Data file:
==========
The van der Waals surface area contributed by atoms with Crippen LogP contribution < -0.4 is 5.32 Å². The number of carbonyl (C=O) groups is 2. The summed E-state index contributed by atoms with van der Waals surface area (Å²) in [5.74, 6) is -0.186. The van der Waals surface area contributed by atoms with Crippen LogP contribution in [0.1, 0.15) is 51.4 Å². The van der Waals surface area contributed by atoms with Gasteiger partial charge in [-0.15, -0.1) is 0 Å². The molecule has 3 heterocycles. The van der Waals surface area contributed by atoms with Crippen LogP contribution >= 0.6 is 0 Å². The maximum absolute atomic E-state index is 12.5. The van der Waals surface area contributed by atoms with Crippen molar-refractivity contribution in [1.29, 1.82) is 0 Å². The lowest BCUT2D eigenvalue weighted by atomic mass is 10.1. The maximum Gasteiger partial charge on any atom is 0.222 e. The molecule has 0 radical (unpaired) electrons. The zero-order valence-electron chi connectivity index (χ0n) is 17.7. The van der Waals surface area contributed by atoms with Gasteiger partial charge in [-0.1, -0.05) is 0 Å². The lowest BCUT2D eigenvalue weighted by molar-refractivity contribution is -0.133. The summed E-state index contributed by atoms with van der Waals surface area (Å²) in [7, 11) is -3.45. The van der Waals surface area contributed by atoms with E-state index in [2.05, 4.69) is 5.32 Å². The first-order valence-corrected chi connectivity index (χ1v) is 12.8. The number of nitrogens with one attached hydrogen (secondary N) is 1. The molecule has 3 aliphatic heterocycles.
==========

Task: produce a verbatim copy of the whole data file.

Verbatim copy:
The van der Waals surface area contributed by atoms with Crippen LogP contribution < -0.4 is 5.32 Å². The number of carbonyl (C=O) groups is 2. The summed E-state index contributed by atoms with van der Waals surface area (Å²) in [5.74, 6) is -0.186. The van der Waals surface area contributed by atoms with Crippen LogP contribution in [0.1, 0.15) is 51.4 Å². The van der Waals surface area contributed by atoms with Gasteiger partial charge in [-0.15, -0.1) is 0 Å². The molecule has 3 heterocycles. The van der Waals surface area contributed by atoms with Crippen LogP contribution >= 0.6 is 0 Å². The maximum absolute atomic E-state index is 12.5. The van der Waals surface area contributed by atoms with Crippen molar-refractivity contribution in [1.29, 1.82) is 0 Å². The lowest BCUT2D eigenvalue weighted by atomic mass is 10.1. The maximum Gasteiger partial charge on any atom is 0.222 e. The molecule has 0 radical (unpaired) electrons. The zero-order valence-electron chi connectivity index (χ0n) is 17.7. The van der Waals surface area contributed by atoms with Gasteiger partial charge in [-0.1, -0.05) is 0 Å². The lowest BCUT2D eigenvalue weighted by molar-refractivity contribution is -0.133. The summed E-state index contributed by atoms with van der Waals surface area (Å²) in [7, 11) is -3.45. The van der Waals surface area contributed by atoms with E-state index in [2.05, 4.69) is 5.32 Å². The first-order valence-corrected chi connectivity index (χ1v) is 12.8. The number of nitrogens with one attached hydrogen (secondary N) is 1. The molecule has 3 aliphatic heterocycles.